- You should now have a blurred/coloured image in the background, with a highlighted portion. Duplicate the slide, by selecting it in the thumbnails on the left and using Ctrl + D.
- On the first slide move the cropped reveal image off the edge of the slide, so that when you use the Morph transition to go from the first to the second slide, the reveal lens moves into the image from the edge of the screen.
- Select the cropped reveal image and choose the crop function with Picture Tools Format > Crop to see the lens reveal part of the image in colour and the full original image greyed out. Move the image and line it up with the background image on the slide, so that one sits on top of the other. Note that in doing this, you’ll no longer see anything inside your lens, as the image has been out of it. Don’t worry, this is supposed to happen!
- If you add a Morph transition to the second slide with Transitions > Morph, then when you go into Slide Show mode, PowerPoint will recognise that the image is the same on both slides, just positioned and cropped differently. When you move from the first to the second slide, it will then reveal the parts of the blurred image between the first and second lens positions as it moves across the slide.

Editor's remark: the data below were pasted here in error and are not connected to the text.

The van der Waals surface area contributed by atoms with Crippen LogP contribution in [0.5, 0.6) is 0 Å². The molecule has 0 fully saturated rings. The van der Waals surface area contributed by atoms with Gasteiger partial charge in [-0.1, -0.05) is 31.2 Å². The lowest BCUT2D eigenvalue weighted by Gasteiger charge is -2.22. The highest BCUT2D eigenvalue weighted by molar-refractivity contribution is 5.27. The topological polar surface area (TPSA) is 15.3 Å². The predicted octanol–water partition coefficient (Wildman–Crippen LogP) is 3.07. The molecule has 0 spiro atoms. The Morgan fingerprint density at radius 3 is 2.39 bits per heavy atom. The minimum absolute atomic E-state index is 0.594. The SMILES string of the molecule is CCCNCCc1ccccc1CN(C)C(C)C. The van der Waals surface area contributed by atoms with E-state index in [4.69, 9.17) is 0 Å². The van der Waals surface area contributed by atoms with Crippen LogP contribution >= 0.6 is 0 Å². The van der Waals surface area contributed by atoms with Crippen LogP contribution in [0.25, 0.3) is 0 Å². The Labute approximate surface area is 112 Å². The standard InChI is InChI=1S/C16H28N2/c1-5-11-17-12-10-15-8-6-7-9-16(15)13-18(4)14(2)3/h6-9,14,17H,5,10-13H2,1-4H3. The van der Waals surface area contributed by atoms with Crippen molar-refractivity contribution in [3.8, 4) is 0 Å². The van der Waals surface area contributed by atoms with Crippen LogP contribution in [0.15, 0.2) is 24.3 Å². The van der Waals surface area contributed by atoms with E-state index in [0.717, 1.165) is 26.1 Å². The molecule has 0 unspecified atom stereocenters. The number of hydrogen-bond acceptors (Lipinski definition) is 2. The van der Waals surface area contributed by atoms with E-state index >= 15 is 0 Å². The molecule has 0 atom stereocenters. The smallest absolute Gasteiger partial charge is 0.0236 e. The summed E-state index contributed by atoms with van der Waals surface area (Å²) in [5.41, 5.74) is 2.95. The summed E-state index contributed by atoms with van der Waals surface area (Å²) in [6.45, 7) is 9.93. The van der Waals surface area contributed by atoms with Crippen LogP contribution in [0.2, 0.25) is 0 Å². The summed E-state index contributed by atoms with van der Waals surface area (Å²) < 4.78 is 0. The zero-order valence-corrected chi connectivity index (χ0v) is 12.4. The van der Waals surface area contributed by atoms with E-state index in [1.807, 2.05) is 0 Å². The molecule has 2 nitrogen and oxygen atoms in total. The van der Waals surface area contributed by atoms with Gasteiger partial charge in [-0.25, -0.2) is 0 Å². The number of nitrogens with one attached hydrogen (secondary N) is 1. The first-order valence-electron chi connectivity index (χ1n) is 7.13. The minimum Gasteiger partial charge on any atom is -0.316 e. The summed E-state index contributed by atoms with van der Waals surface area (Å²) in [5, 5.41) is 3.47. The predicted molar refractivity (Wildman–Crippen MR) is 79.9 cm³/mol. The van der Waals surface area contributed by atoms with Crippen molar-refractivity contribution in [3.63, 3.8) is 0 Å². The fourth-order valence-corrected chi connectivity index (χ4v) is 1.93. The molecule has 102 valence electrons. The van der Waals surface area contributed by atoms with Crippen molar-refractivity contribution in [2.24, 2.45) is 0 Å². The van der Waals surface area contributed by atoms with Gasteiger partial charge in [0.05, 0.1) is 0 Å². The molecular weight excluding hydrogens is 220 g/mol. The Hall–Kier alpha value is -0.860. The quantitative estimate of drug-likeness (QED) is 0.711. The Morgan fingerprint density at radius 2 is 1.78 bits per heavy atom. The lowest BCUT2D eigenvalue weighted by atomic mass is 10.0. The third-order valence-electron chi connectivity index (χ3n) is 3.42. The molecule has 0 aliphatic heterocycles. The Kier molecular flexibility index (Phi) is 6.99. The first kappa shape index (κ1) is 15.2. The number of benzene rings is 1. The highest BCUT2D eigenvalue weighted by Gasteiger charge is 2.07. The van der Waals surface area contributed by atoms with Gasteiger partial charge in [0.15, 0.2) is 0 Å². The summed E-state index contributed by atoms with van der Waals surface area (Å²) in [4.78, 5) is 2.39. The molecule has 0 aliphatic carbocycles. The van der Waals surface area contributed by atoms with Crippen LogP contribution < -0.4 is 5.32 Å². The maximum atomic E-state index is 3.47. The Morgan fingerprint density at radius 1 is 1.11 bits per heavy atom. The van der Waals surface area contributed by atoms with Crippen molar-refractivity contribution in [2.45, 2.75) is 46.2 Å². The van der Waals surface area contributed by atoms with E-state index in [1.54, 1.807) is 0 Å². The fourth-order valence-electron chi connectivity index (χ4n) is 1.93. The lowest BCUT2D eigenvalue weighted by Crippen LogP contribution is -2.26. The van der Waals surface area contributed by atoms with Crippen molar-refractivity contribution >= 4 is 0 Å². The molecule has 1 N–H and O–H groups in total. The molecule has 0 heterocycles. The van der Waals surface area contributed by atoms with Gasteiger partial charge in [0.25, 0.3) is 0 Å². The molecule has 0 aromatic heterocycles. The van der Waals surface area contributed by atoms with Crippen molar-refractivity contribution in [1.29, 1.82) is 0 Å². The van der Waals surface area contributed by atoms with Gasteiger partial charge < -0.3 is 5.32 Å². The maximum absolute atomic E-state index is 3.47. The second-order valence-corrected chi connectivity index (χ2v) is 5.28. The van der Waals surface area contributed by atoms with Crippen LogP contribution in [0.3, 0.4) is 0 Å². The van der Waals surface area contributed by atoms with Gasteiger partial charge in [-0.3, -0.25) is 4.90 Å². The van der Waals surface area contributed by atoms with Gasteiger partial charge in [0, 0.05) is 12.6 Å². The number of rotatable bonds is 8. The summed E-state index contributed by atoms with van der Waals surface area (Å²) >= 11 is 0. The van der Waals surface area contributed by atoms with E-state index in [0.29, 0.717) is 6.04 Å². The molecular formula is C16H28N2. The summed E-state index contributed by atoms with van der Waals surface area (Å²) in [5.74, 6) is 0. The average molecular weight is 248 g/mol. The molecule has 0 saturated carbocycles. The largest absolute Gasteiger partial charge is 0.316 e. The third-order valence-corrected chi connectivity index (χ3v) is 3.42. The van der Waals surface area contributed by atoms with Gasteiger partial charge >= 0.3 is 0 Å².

It’s a great way to focus attention on what’s important, and of course, don’t think you need to stop at just this. You could create a whole series of slides where you pan around revealing different parts of the same blurred image.
You can also change the size of the crop area, to show smaller and larger amounts (but be careful to change the size using the black crop grab handles, not the white shape grab handles).
Don’t get carried away with it, but used sensibly, you can help your audience focus on what’s important on the slide and minimise distractions.
And there you have it! Another sure-fire way to wow your audience using morph.Leave a comment
Communication consultantView Rachael Hattam's profile
PowerPoint morph is a magic little PowerPoint transition that’s been around for a while now. As the world gradually discovers just how useful it really is, it’s turning out to be the gift that keeps giving. In the third of our trilogy of morph tutorials, learn how to make a cool cut-away effect.
PowerPoint morph is a magic little PowerPoint transition that’s been around for a while now. As the world gradually discovers just how useful it really is, it’s turning out to be the gift that keeps giving. In the first of our trilogy of morph tutorials, learn how to make a magnifying glass.